Thursday, April 28, 2011

pondering snark

One of my greatest temptations is to criticism, sarcasm, and a snarky attitude. Biting my tongue to keep myself from saying something ugly, I'm learning, doesn't make me a hypocrite. It's just one way of keeping my sinfulness from spreading to others.

I can justify all day long why I woke up this morning wanting to jump online and say something brilliantly cutting about the fact that I'm embarrassed at our country, for having treated its first black President like a non-citizen (I almost said second class citizen but that's not true). I want to call out the injustice, racism, and other-isms ("his name sounds Muslim") inherent in this situation. And we should. But if (when?) I do, I must do so with humility. Until I can speak that way, I must not speak at all. At least that is my conviction, today.

And as my heart broke for the people who have lost their lives in Alabama in last night's storms and tornadoes, another temptation crept into my mind and fingertips (another "tongue", as far as we writers go). I wanted to be snarky and ask whether the people of the southeast, the beautiful land we drove through just last week, had done something to "deserve" this "judgement". Many are quick to point out why others deserve what comes to them. What's the reason here? Again, to speak boldly and truthfully about injustice and hypocrisy is needful in its proper place. But with pleasure? With a triumphal spirit? With a desire to get a laugh or a thumbs up or a big ole pat on the back? No. That's just me being puffed up about how right I think I am. That's me pushing my way forward to the most honored seat at the table. And that's sick.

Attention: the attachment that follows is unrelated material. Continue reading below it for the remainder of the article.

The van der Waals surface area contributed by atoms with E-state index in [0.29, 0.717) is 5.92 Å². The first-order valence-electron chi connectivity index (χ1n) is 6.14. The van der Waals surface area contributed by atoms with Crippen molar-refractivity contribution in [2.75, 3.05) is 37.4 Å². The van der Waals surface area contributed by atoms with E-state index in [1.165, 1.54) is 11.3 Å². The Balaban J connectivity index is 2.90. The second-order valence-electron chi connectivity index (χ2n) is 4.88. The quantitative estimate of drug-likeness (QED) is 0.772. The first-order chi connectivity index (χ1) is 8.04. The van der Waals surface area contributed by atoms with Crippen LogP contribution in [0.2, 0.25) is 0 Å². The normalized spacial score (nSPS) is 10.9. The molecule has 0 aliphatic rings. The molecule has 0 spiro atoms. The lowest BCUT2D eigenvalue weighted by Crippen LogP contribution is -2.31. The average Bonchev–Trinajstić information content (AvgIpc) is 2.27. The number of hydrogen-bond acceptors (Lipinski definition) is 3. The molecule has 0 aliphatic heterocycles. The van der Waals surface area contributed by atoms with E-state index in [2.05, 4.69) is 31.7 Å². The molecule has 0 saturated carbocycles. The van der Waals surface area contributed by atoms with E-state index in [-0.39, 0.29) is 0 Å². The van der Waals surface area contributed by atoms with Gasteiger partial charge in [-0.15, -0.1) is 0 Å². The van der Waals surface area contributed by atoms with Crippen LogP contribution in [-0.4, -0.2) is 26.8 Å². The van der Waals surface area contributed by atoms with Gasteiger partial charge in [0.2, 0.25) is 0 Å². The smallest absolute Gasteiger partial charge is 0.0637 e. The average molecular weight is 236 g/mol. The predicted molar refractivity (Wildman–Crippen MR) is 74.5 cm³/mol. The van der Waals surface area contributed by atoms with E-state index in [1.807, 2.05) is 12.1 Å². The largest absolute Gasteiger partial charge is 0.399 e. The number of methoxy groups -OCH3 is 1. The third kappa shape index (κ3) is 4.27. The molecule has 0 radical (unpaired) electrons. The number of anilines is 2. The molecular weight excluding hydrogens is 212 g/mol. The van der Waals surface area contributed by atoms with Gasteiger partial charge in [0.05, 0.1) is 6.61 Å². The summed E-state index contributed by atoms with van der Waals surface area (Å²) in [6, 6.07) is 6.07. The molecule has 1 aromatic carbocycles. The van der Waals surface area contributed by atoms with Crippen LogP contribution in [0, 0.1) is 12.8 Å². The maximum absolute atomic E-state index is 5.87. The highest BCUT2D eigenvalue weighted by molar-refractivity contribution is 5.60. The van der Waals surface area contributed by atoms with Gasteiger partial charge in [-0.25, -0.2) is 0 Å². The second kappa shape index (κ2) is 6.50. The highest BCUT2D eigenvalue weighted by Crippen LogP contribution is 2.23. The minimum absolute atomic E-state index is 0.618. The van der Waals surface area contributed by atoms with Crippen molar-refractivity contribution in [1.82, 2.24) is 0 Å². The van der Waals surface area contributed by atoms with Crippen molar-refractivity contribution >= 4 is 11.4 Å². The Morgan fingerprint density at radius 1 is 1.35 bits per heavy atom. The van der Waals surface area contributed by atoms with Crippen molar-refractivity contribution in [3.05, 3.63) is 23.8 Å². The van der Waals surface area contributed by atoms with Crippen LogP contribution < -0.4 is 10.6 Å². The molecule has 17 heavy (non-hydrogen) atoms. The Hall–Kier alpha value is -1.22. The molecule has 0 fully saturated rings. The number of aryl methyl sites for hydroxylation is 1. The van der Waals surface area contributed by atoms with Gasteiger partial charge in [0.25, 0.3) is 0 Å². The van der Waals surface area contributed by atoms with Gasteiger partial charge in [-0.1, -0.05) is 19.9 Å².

My point is that a lot of my walk these days is about testing myself. Checking myself. Inspecting my motives. Trying to confess the ugliness (there is so much of it) before it escapes me and infects others. Longing for it to disappear not only from my words but from my thoughts and heart. It will be a process to last a lifetime, I am certain.

Be agreeable, be sympathetic, be loving, be compassionate, be humble. That goes for all of you, no exceptions. No retaliation. No sharp-tongued sarcasm. Instead, bless—that's your job, to bless. You'll be a blessing and also get a blessing.

Whoever wants to embrace life
and see the day fill up with good,
Here's what you do:
Say nothing evil or hurtful;
Snub evil and cultivate good;
run after peace for all you're worth.
I Peter 3, The Message

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